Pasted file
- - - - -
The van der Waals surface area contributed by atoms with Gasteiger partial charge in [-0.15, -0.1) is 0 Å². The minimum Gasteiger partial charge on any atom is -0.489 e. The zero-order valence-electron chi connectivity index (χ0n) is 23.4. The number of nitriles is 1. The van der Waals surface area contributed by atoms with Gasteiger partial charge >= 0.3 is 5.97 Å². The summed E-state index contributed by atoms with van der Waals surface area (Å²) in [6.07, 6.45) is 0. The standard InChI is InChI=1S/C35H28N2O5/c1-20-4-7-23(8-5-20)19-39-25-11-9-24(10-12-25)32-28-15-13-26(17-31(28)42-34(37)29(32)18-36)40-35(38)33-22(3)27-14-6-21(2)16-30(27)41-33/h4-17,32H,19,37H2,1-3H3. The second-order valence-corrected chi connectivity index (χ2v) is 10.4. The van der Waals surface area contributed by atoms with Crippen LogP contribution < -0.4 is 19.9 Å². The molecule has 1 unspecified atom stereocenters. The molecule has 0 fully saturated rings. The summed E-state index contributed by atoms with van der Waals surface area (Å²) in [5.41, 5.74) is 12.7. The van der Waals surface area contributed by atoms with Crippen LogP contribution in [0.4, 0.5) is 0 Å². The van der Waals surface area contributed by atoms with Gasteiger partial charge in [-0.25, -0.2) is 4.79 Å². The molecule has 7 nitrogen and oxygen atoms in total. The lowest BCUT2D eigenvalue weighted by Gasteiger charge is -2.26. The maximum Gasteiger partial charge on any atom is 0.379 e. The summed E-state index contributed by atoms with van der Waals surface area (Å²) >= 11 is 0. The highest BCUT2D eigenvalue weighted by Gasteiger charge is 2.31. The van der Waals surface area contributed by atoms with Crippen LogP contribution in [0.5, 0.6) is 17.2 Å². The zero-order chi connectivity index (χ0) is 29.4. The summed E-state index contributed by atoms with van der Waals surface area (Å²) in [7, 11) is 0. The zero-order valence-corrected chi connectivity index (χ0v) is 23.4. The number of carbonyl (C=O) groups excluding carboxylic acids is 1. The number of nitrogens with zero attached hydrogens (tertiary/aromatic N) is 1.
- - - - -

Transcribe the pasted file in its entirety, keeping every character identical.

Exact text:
The van der Waals surface area contributed by atoms with Gasteiger partial charge in [-0.15, -0.1) is 0 Å². The minimum Gasteiger partial charge on any atom is -0.489 e. The zero-order valence-electron chi connectivity index (χ0n) is 23.4. The number of nitriles is 1. The van der Waals surface area contributed by atoms with Gasteiger partial charge >= 0.3 is 5.97 Å². The summed E-state index contributed by atoms with van der Waals surface area (Å²) in [6.07, 6.45) is 0. The standard InChI is InChI=1S/C35H28N2O5/c1-20-4-7-23(8-5-20)19-39-25-11-9-24(10-12-25)32-28-15-13-26(17-31(28)42-34(37)29(32)18-36)40-35(38)33-22(3)27-14-6-21(2)16-30(27)41-33/h4-17,32H,19,37H2,1-3H3. The second-order valence-corrected chi connectivity index (χ2v) is 10.4. The van der Waals surface area contributed by atoms with Crippen LogP contribution < -0.4 is 19.9 Å². The molecule has 1 unspecified atom stereocenters. The molecule has 0 fully saturated rings. The summed E-state index contributed by atoms with van der Waals surface area (Å²) in [5.41, 5.74) is 12.7. The van der Waals surface area contributed by atoms with Crippen LogP contribution in [0.4, 0.5) is 0 Å². The van der Waals surface area contributed by atoms with Gasteiger partial charge in [-0.25, -0.2) is 4.79 Å². The molecule has 7 nitrogen and oxygen atoms in total. The lowest BCUT2D eigenvalue weighted by Gasteiger charge is -2.26. The maximum Gasteiger partial charge on any atom is 0.379 e. The summed E-state index contributed by atoms with van der Waals surface area (Å²) >= 11 is 0. The highest BCUT2D eigenvalue weighted by Gasteiger charge is 2.31. The van der Waals surface area contributed by atoms with Crippen LogP contribution in [0.5, 0.6) is 17.2 Å². The zero-order chi connectivity index (χ0) is 29.4. The summed E-state index contributed by atoms with van der Waals surface area (Å²) in [7, 11) is 0. The zero-order valence-corrected chi connectivity index (χ0v) is 23.4. The number of carbonyl (C=O) groups excluding carboxylic acids is 1. The number of nitrogens with zero attached hydrogens (tertiary/aromatic N) is 1.